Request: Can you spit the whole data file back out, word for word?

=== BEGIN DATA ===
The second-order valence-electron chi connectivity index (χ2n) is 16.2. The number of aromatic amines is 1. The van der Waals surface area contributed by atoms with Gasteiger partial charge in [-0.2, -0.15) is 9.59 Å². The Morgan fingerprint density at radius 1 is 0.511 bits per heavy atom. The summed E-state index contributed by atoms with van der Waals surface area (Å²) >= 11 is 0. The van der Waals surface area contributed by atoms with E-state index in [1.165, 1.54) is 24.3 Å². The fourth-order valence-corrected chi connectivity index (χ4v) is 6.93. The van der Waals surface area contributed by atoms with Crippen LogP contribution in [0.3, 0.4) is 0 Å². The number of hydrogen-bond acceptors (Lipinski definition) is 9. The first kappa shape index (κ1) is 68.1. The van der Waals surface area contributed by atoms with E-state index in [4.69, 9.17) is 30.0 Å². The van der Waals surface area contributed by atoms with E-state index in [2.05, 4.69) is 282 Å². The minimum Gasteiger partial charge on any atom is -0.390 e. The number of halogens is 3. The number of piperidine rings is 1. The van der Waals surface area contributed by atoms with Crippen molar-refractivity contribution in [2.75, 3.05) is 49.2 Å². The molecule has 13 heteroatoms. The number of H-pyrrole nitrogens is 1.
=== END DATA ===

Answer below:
The second-order valence-electron chi connectivity index (χ2n) is 16.2. The number of aromatic amines is 1. The van der Waals surface area contributed by atoms with Gasteiger partial charge in [-0.2, -0.15) is 9.59 Å². The Morgan fingerprint density at radius 1 is 0.511 bits per heavy atom. The summed E-state index contributed by atoms with van der Waals surface area (Å²) >= 11 is 0. The van der Waals surface area contributed by atoms with E-state index in [1.165, 1.54) is 24.3 Å². The fourth-order valence-corrected chi connectivity index (χ4v) is 6.93. The van der Waals surface area contributed by atoms with Crippen LogP contribution in [0.3, 0.4) is 0 Å². The number of hydrogen-bond acceptors (Lipinski definition) is 9. The first kappa shape index (κ1) is 68.1. The van der Waals surface area contributed by atoms with E-state index in [4.69, 9.17) is 30.0 Å². The van der Waals surface area contributed by atoms with E-state index in [2.05, 4.69) is 282 Å². The minimum Gasteiger partial charge on any atom is -0.390 e. The number of halogens is 3. The number of piperidine rings is 1. The van der Waals surface area contributed by atoms with Crippen molar-refractivity contribution in [2.75, 3.05) is 49.2 Å². The molecule has 13 heteroatoms. The number of H-pyrrole nitrogens is 1.